The Robe Paperback – Nov 14 2003
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'Simple and powerful' Scotsman --This text refers to an alternate Paperback edition.
About the Author
Lloyd Cassel Douglas (1877-1951) began his writing career in midlife, after working for many years as a minister. He gained international fame with his novels Magnificent Obsession 91929) and The Robe (1942).
Top Customer Reviews
Marcellus and Demetrius were wonderful heros, I adored Diana, hated the evil Roman Emporers and thoroughly enjoyed immersing myself into the life and times of that era. I noticed some other reviewers claimed there were historical inaccuracies in the book which distracted them from enjoying it as much as I did. Not knowing enough about the various rulers of those times I can't comment on that, except that since the book was written in 1945 perhaps the known history was different than what is available now.
The book is quickest in pace at the beginning and the end, with a large slower period in the middle while Marcellus travels through Israel learning about the life of Jesus. However, I enjoyed the slower pace and reminder of the many wonderful things that happened at this time.
All in all a great read and highly recommended, with the caveat that if you are an agnostic or of non-christian faiths you might not appreciate it as well. Also a good choice for a younger teen reader, as you won't find the abundant gratuitous sex that you find in more current novels.
It might be difficult to conceive that Marcellus Gallio, son of a prestigious Senator and a Tribune; Diana, the granddaughter of the Emperor Tiberias; and Demetrius, the Greek slave from Corinth, to believe Jesus' miracles and his resurrection. Lloyd Douglas has written truly a religious classic, one whose appeal is not limited to a particular time or a particular place, through the delineation of the characters' own struggle to cross that arbitrary line beyond which the credibility should go. .
Marcellus was a Roman soldier who by a fortuity executed Jesus' crucifixion and subsequently won Jesus' robe as a gambling prize. The robe symbolized his crime, the crime of recklessly crucifying an innocent man who exhausted him life in advocating love, kindness, and goodwill. The memory of the crucifixion, had been an interminable torture that plunged Marcellus into a deep melancholy. Demetrius could never tell when his master was hit by a capricious seizure that sent sweat streaming his face.
The robe miraculously healed the inconsolable Marcellus as he touched it. From there Marcellus set off on a quest to seek the truth about the robe and the Nazarene who claimed to own his kingdom somewhere not in the world.Read more ›
Sorry, but if Douglas can't get right something as basic as *that*, then I really can't take seriously any of his claims of having conducted a serious historical research.
From this point of view, the movie is actually much better.
'The Robe' is an unequaled expression (discounting only Kipling's 'If') of what a hero is (whether Christian or not); to adhere to this unambiguous warning of Jesus: "Those who try to gain their life will lose it, and those who try to lose their life will gain it."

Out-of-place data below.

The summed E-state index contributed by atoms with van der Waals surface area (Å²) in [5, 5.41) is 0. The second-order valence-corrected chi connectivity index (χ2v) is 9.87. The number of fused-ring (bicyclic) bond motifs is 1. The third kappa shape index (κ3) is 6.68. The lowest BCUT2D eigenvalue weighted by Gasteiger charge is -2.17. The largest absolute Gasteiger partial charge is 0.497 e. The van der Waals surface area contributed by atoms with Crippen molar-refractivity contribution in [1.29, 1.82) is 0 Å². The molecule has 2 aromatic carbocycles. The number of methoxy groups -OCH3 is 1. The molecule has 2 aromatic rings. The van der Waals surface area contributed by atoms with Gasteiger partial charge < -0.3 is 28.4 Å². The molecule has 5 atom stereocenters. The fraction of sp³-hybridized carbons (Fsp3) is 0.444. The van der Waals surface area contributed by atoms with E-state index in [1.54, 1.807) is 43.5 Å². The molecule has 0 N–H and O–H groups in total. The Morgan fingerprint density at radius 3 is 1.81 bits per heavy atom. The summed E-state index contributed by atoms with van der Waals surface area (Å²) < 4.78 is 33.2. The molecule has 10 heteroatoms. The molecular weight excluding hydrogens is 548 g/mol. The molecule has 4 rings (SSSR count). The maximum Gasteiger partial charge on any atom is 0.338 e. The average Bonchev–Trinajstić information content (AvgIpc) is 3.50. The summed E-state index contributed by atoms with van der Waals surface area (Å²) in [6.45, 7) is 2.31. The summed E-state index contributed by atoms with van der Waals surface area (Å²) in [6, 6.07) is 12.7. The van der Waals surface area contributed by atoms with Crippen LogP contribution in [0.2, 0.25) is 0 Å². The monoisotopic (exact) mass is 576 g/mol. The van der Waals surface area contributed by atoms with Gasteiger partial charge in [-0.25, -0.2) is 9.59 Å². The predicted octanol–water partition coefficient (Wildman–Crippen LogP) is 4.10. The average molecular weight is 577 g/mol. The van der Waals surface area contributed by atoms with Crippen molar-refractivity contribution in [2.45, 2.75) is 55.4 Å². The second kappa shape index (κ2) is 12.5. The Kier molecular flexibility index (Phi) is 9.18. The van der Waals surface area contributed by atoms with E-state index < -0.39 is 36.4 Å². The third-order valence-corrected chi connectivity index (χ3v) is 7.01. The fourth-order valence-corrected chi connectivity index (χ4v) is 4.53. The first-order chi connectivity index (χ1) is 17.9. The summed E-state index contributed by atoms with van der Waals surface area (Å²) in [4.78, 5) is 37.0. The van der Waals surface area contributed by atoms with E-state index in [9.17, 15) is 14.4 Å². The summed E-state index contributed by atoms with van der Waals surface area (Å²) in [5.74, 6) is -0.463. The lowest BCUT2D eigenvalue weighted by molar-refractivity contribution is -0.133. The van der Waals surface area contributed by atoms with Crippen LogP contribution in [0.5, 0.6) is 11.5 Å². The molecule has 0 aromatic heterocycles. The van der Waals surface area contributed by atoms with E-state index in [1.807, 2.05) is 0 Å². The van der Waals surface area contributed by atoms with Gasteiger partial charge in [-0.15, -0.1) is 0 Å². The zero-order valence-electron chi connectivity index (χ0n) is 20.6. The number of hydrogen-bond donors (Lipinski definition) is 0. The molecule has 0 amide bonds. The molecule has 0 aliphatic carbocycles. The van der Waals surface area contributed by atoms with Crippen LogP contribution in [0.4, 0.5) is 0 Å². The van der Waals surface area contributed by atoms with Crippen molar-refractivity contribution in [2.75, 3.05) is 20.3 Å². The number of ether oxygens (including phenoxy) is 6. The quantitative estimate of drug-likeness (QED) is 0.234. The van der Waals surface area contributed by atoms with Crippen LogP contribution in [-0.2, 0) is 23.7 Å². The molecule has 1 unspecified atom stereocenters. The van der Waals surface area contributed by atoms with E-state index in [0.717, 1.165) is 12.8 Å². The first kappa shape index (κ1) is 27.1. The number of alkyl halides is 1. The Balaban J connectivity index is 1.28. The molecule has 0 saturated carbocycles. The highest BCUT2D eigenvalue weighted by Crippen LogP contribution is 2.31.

Prior to his metamorphosis Marcellus was presented as an honorable but sometimes tactless man, such as the burtst of ill-timed joviality lands him in a dead-end job(literally). We read on about his noncondescending, kind regard for his slave Demetry and his fearless will to bring discipline to a chaotic environment.
But it is after his conversion that we see the full three-dimensionality of Marcellus. His compulsion to travel and seek out fellow believers where ever they may be was like hearing about lost dog in search of home. What made this all the more beuatiful was that his motivation was tried to be rationalized. You can't rationalize desire. It's just there and we must accept it. Marcellus had the God given motivation to be among other believers so that he may learn, not for any kind of moral exhibitionism.
He leaves his Father's home and cleaves onto the church with all his life. Amazingly, it was with little effort that he did this. Through the long journey's and the confrontations we find a man unshaken by what the world has to offer. His focus on Jesus prevents his being distracted to worldy concerns.
Particlularly observant was the remark bout Herod willing to cheat any impoverished man out of his humlest belongings yet willing to suck up to any Roman surperior.Read more ›
Most recent customer reviews
I read it in German as a teenager and loved it.Rereading it in English is most enjoyable.Published 17 months ago by Joanne
Chose this book for my mother believing it was large print. Very disappointed in the print size. Mother had to use a magnifying glass to read.Published on Jan. 16 2014 by Helen C
tells an age old theme ,in a non religious way.Does not preach TO the reader.EXCELLENT STORY .NO MATTER YOUR RELIGIOUS BELIEF.Published on July 22 2013 by Don Teatro
The first time I read this book, I was about 12 years old and really loved it. At the time I was a regular church goer. Read morePublished on Jan. 5 2004
I enjoyed this book immensely and recommend it. The book was overall well written and had a well developed plot. I would recommend this book to people, like myself, of faith. Read morePublished on Dec 1 2003 by Mariah
This is a very, very good book. It does two things at once. It teaches people about historical evnets, and it also is a story about people who go through trials trying to find... Read morePublished on Nov. 28 2003
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